In the current coronavirus crisis, staff and administration of the SDP have been understandably concerned about equitable access for all students—-including those with special needs—— to online/virtual instruction. I am sure that the public applauds the SDP’s plan, in this rapidly evolving and unpredictable situation, to distribute computers and to work with Comcast to ensure internet connections in every student’s home, as well as the lightning turnaround in the production of educational packets and other resources for students in the interim.
Everything seems to be in flux, and policies and instructional approaches will continue to evolve to meet the challenge. One possible upside of the current crisis is, however, the opportunity to consider how, and how well, the District has been addressing the learning needs of English Learners (and other learners with special needs), and how it will accommodate these students’ instructional requirements through the online medium. The attention now being paid to these students may—-it is hoped——pay off in more appropriate instructional approaches and policies in the long term, as well.
As an expert in English Learner education, it has been clear to me that the
needs of English Learners have been poorly understood and only superficially addressed by the District for decades. Despite criticism and pleas from administrators, teachers, parents and community activists, little attention has been paid to this population in the development of polices toward, for example, assessment, content-area instruction, special EL program design, high school selection, or teacher development, to name only a few issues. English Learners have suffered through incomprehensible content-area classes; have been assigned homework and home projects that were not adjusted to their linguistic needs; have been placed in newcomer programs that do not ensure college and career readiness; have been assessed and graded without fair consideration of their linguistic levels; and have even been blamed for a school’s lack of stellar SPR scores. School administrators and teachers have not been held accountable enough for accommodating these students’ academic, linguistic and social needs, or even understanding what those needs are. It does not come as a surprise to most people that ELs, particularly those at beginner and intermediate levels, would not be able to handle the recently distributed educational materials designed for native-speaker students and would most likely not have parents at home who could help them in English- language assignments. I believe efforts have been made to provide some scaffolded materials packets, at least for high school students.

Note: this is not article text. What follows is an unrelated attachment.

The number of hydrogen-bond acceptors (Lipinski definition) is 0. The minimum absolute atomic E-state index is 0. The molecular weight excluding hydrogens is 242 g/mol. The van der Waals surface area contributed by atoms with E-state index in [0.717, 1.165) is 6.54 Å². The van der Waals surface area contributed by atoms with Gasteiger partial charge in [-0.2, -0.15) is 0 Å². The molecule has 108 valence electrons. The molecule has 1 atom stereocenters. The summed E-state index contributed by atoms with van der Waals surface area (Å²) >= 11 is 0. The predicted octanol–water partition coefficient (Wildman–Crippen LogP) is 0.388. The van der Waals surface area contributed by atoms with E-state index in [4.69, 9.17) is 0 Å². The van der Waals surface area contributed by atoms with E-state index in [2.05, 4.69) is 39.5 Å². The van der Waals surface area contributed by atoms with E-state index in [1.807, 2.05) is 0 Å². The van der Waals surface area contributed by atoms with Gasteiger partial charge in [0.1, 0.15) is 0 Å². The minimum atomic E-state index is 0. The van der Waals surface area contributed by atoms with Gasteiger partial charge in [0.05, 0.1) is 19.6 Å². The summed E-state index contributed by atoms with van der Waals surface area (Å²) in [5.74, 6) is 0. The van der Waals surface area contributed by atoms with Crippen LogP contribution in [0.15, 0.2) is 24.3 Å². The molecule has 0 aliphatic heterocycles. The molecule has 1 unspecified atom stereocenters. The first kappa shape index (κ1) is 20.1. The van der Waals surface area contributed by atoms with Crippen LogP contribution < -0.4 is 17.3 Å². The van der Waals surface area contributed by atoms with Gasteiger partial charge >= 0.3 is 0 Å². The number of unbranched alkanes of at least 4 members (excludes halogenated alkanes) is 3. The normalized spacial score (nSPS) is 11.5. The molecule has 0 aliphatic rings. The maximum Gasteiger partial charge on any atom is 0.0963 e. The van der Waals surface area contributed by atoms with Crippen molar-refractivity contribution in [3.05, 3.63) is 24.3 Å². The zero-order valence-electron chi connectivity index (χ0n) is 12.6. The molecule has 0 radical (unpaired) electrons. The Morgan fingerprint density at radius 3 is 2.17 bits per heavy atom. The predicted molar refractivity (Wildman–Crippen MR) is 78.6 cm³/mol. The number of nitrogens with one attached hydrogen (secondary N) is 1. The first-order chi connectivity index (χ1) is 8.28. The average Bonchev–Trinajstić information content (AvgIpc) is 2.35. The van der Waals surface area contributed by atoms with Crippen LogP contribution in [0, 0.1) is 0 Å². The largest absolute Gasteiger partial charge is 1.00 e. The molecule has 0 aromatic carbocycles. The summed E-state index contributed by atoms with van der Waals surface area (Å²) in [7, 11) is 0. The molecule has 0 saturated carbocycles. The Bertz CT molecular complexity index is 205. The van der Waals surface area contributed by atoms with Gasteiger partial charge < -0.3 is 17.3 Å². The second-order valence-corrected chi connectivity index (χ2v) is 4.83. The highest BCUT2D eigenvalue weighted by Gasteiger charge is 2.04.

But that same level of concern for these students’ access to comprehensible instruction has been sadly lacking before this crisis. How many materials and assignments have been sent home with absolutely no consideration of the resources that children would have to complete them successfully? How many classes were delivered with no concern for ELs’ lack of listening skills or relevant vocabulary? How many times have newcomers been seated in the back of the room, lost in a fog of confusion or acting out because of frustration? How many parent conferences were missed by ELs’ parents because of a school’s unwelcoming culture? We can definitely do better, and perhaps through this current challenge, we will learn how to do that.
I have several suggestions for the move to create online instructional materials and experiences, suggestions that should also be applied more generally in improving EL education. This is just an initial stab at addressing the challenge.